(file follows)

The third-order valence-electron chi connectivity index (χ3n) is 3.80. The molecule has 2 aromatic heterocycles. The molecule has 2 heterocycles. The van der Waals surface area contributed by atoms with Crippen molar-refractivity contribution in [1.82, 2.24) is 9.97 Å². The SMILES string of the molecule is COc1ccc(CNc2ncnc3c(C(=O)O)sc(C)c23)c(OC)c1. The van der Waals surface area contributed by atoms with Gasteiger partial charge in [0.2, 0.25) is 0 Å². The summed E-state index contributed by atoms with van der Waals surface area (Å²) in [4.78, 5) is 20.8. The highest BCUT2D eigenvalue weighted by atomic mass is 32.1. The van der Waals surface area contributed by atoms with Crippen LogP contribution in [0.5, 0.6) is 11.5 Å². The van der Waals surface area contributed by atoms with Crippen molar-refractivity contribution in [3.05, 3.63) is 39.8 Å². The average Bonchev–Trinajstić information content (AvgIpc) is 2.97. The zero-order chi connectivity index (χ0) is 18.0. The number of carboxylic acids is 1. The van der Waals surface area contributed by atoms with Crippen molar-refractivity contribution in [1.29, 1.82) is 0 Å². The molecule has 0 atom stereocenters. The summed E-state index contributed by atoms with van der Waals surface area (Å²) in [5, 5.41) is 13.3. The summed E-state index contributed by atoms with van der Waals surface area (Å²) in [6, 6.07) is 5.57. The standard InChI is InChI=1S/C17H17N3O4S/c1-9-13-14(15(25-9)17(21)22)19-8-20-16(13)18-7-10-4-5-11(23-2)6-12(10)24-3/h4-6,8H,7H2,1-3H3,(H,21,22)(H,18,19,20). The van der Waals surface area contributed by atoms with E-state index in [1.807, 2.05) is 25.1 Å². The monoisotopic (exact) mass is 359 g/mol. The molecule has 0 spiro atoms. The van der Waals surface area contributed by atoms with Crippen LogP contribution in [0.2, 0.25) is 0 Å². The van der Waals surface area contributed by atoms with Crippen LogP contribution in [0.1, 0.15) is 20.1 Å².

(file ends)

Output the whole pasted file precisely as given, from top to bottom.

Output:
The third-order valence-electron chi connectivity index (χ3n) is 3.80. The molecule has 2 aromatic heterocycles. The molecule has 2 heterocycles. The van der Waals surface area contributed by atoms with Crippen molar-refractivity contribution in [1.82, 2.24) is 9.97 Å². The SMILES string of the molecule is COc1ccc(CNc2ncnc3c(C(=O)O)sc(C)c23)c(OC)c1. The van der Waals surface area contributed by atoms with Gasteiger partial charge in [0.2, 0.25) is 0 Å². The summed E-state index contributed by atoms with van der Waals surface area (Å²) in [4.78, 5) is 20.8. The highest BCUT2D eigenvalue weighted by atomic mass is 32.1. The van der Waals surface area contributed by atoms with Crippen LogP contribution in [0.5, 0.6) is 11.5 Å². The van der Waals surface area contributed by atoms with Crippen molar-refractivity contribution in [3.05, 3.63) is 39.8 Å². The average Bonchev–Trinajstić information content (AvgIpc) is 2.97. The zero-order chi connectivity index (χ0) is 18.0. The number of carboxylic acids is 1. The van der Waals surface area contributed by atoms with Crippen molar-refractivity contribution in [1.29, 1.82) is 0 Å². The molecule has 0 atom stereocenters. The summed E-state index contributed by atoms with van der Waals surface area (Å²) in [5, 5.41) is 13.3. The summed E-state index contributed by atoms with van der Waals surface area (Å²) in [6, 6.07) is 5.57. The standard InChI is InChI=1S/C17H17N3O4S/c1-9-13-14(15(25-9)17(21)22)19-8-20-16(13)18-7-10-4-5-11(23-2)6-12(10)24-3/h4-6,8H,7H2,1-3H3,(H,21,22)(H,18,19,20). The van der Waals surface area contributed by atoms with E-state index in [1.807, 2.05) is 25.1 Å². The monoisotopic (exact) mass is 359 g/mol. The molecule has 0 spiro atoms. The van der Waals surface area contributed by atoms with Crippen LogP contribution in [0.2, 0.25) is 0 Å². The van der Waals surface area contributed by atoms with Crippen LogP contribution in [0.1, 0.15) is 20.1 Å².